These are some approaches and models that I resonate with a lot, got trained in and use in my work – mostly eclectically combining and integrating them.

Nonviolent Communication is an approach to communication, to human relations and to Life in general, that was developed by Marshall Rosenberg (that I was honoured to learn from directly) in the early 1960s and has been cared for and spread around the world through the Center for Nonviolent Communication ( In general, NVC (Nonviolent Communication) is about three key elements, the first being about exploring how we can empathically connect with another even when they don’t have the capacity to express their heart clearly. The second is about expressing ourselves honestly and clearly, yet in a way that makes it possible for another to connect with our heart. And the third, perhaps the most important one, is about finding and maintaining genuine inner self-connection, which often has to do with healing our wounds and finding inner peace, in which we can fully embrace ourselves and joyfully engage with the world and with Life. I am certified trainer and mediator with the Center for Nonviolent Communication.

I have been trying to support groups to better collaborate and to use their inner potentials for evolution - for involved individuals as well as for the larger whole - for decades and I used approaches of “classic” group facilitation that I learned from events and trainings that I attended with the IAF – International Association of Facilitators. Yet, the approach of Art Of Hosting (AOH) lifted it all for me to a much higher dimension, where the facilitator/host is not trying to lead the group from A to B, but rather opens the space for a new, deeper meaning to emerge and to be sensed in by the whole group, harvested and put into practice. Approaches and awarenesses of AOH have immensely improved my ways of designing trainings I lead, and of designing and carrying out facilitated – participatory large-group processes.

Contact Improvisation (CI) is a form of dance/movement that started in a postmodern dancing community around Steve Paxton in the early 1970s, focusing on following the body (instead of the mind), presence in the moment and surrendering to the flow that emerges from the point of contact between movers/dancers. What at first was a dance technique, primarily exciting for professional dancers, was soon embraced by a much wider community of people that wanted to explore movement, improvisation, embodiment, touch, flow…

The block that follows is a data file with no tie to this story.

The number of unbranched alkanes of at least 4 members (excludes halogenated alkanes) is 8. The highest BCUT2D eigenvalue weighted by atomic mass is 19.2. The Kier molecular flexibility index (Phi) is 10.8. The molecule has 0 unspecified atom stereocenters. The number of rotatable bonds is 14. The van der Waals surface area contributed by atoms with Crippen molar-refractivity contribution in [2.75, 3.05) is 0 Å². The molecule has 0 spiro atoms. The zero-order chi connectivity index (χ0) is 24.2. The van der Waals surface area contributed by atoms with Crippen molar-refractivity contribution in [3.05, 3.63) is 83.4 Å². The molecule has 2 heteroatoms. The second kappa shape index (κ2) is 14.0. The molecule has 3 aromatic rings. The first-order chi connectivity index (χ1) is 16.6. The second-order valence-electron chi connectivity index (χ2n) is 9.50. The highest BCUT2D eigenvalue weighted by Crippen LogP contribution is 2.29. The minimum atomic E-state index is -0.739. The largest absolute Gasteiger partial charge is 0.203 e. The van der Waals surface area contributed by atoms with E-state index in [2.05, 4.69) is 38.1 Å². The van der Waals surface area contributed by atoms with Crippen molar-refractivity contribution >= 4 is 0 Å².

For me CI has been and still is such a profound discovery and an ever-growing field of exploration that I regret I did not come in touch with it 25 years sooner. I use it as an approach to embody many spiritual and relational principles and as a portal to get from our dualistic minds into our bodies and further on towards a greater integration, freedom and intimacy; intimacy with ourselves, others and Life.


I see an incredible potential and power in people sitting in a circle, sharing their hearts and minds, crying and laughing together, and listening attentively to the new meaning emerging from the centre and articulating itself through every single voice. I am deeply grateful to Kazuma Matoba, whom I see as my main mentor and an incredible source of mind-blowing inspiration. And I owe much of my learning to many other people, among whom I am most grateful to Marjeta Novak, Ann Linea and Christina Baldwin, from whom I started to learn how to humbly follow the wisdom of the circle, be it through the approach of Bohm Dialogue, the approach of The Circle Way or other approaches.

There are also other approaches to life that have had a profound influence on me and also on my work, like Enlightenment Intensives, Diversity and Intercultural studies and trainings, Soto Zen, Aikido…, yet the above explained ones are the ones that shape and inspire my work most directly.